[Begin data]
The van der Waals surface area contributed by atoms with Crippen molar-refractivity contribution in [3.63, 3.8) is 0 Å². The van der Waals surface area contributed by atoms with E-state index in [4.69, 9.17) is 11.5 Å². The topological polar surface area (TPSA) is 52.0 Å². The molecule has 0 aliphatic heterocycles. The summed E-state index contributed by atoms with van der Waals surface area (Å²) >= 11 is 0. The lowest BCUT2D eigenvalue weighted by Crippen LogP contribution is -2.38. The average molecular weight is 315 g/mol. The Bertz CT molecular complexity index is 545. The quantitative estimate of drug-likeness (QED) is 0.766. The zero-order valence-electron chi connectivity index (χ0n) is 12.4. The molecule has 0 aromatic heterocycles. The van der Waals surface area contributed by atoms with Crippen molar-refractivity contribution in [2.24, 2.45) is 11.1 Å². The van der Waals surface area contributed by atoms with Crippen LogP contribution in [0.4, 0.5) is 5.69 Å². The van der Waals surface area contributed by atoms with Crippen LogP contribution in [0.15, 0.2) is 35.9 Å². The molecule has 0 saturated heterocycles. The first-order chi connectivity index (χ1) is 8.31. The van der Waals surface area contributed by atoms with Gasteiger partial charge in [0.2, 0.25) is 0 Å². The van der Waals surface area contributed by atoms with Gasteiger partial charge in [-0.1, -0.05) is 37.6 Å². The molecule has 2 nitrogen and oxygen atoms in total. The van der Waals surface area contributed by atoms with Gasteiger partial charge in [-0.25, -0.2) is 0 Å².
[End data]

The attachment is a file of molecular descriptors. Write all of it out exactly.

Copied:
The van der Waals surface area contributed by atoms with Crippen molar-refractivity contribution in [3.63, 3.8) is 0 Å². The van der Waals surface area contributed by atoms with E-state index in [4.69, 9.17) is 11.5 Å². The topological polar surface area (TPSA) is 52.0 Å². The molecule has 0 aliphatic heterocycles. The summed E-state index contributed by atoms with van der Waals surface area (Å²) >= 11 is 0. The lowest BCUT2D eigenvalue weighted by Crippen LogP contribution is -2.38. The average molecular weight is 315 g/mol. The Bertz CT molecular complexity index is 545. The quantitative estimate of drug-likeness (QED) is 0.766. The zero-order valence-electron chi connectivity index (χ0n) is 12.4. The molecule has 0 aromatic heterocycles. The van der Waals surface area contributed by atoms with Crippen molar-refractivity contribution in [2.24, 2.45) is 11.1 Å². The van der Waals surface area contributed by atoms with Crippen LogP contribution in [0.4, 0.5) is 5.69 Å². The van der Waals surface area contributed by atoms with Crippen LogP contribution in [0.15, 0.2) is 35.9 Å². The molecule has 0 saturated heterocycles. The first-order chi connectivity index (χ1) is 8.31. The van der Waals surface area contributed by atoms with Gasteiger partial charge in [0.2, 0.25) is 0 Å². The van der Waals surface area contributed by atoms with Gasteiger partial charge in [-0.1, -0.05) is 37.6 Å². The molecule has 2 nitrogen and oxygen atoms in total. The van der Waals surface area contributed by atoms with Gasteiger partial charge in [-0.25, -0.2) is 0 Å².